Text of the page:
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Posts Tagged ‘USA’

Mining Week 24/’12: Steam coal world is changing

June 11, 2012 Comments off

Top Stories of the Week:

  • Indonesian and US supply drives coal prices lower
    • A surge of exports of thermal coal (used for power generation) from Indonesia and the increasing exports from the USA caused by domestic replacement of coal demand by gas demand are driving thermal coal prices to the lowest point in 2 years.
    • Continued low sales prices are causing various coal miners to get close to financial distress. As their share prices have decreased too, analysts expect a new wave of acquisitions in the industry.
    • Sources: Financial Times; Seeking Alpha
  • Alpha closes steam coal mines in USA
    • Alpha Natural Resources, the company that recently bought Massey for $8.5bln, is reducing steam coal production and cutting approx. 150 jobs by closing 4 small mines in Kentucky and offices in 4 US cities, aiming to reduce G&A by 50-60$mln/year.
    • The company mentions low coal prices and new regulations for coal-fired power plants as the key reasons that the mines have become uneconomical and are unlikely to return to making a profit.
    • Sources: Alpha Natural Resources news release; Wall Street Journal; Reuters
  • Xstrata reveals GlenStrata organization structure

    • The organization structure revealed in the merger documentation supporting Glencore’s bid for Xstrata shows a merger of the organization with very little initial integration. The heads of marketing of the business units continue to report to Glasenberg, and the heads of the asset groups continue to report to Davis.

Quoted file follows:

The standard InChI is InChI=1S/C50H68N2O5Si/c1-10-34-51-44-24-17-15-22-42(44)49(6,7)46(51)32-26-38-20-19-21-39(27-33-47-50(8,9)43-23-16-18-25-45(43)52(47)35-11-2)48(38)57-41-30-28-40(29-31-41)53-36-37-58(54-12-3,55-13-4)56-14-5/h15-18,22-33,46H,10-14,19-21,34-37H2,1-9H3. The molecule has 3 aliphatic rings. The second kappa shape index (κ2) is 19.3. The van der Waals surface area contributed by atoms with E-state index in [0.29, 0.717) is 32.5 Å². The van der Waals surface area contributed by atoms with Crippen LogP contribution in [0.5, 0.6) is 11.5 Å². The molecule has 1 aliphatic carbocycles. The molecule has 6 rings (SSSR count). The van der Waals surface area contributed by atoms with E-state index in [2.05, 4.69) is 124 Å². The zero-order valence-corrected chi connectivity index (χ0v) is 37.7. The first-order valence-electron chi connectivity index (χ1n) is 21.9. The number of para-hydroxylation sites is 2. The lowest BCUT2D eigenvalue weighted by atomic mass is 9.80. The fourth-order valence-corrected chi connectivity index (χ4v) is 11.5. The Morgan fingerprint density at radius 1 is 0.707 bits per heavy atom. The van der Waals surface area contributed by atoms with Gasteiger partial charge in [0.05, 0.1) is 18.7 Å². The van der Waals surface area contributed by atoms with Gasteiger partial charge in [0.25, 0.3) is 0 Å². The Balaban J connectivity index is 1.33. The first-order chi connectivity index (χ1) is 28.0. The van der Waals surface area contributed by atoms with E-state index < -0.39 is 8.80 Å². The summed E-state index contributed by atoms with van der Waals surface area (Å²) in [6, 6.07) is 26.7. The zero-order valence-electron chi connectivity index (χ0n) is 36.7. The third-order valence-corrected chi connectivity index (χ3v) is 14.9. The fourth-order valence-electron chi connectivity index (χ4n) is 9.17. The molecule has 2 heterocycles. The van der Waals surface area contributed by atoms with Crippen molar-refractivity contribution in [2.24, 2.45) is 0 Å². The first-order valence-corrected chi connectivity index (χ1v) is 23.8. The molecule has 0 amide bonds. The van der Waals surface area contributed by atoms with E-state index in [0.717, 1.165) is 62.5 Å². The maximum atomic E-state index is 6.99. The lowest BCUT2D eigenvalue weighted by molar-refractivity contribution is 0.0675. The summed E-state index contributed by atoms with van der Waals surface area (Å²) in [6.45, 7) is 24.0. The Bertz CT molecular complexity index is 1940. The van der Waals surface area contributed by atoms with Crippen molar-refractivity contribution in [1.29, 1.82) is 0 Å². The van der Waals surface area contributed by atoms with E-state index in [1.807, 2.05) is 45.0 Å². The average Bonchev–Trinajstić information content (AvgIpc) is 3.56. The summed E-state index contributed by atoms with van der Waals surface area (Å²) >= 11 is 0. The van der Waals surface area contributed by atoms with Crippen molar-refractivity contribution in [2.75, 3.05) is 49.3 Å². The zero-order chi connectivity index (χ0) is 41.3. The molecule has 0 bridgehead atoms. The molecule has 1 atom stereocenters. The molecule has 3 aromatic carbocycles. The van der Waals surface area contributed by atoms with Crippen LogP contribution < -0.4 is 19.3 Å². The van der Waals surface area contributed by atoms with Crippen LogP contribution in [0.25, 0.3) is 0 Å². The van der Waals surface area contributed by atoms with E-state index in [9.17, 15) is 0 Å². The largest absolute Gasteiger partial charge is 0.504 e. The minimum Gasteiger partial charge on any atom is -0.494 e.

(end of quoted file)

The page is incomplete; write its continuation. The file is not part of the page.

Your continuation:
• Glasenberg agreed to not using his significant share of voting power to force any changes of the or structure for the first years after the merger.
    • Sources: Xstrata – Glencore merger documentation

Trends & Implications:

  • The global changes of steam/energy coal business are mainly demand-driven. China and India are building coal-fired power stations at a high pace, increasing their share of global demand. At the same time stronger regulation in the Western world and the promise of cheap gas are suppressing the demand. As a result the coal business is getting more global, with a larger part of demand being imported from overseas.
  • The business unit focus of the GlenStrata organization reveals an inclination to try to realize the arbitrage opportunities that make up a large part of the merger’s synergy potential on a product-by-product basis. Global markets for each of the products is diverse enough to make a generic approach to geographic, product, and timing arbitrage unpractical.

©2012 | Wilfred Visser | thebusinessofmining.com

Peabody, ArcelorMittal Sweeten Offer for Macarthur

July 18, 2011 Comments off

“The world’s largest private-sector coal miner and the largest steelmaker by output on Thursday sweetened their offer for Australian pulverized coal miner Macarthur Coal Ltd. to around A$4.73 billion (US$5.05 billion), while moving a step closer to success by agreeing to start due diligence on the deal. Peabody Energy Corp. and ArcelorMittal said Monday they would start receiving data and site access from Macarthur from the coming Monday.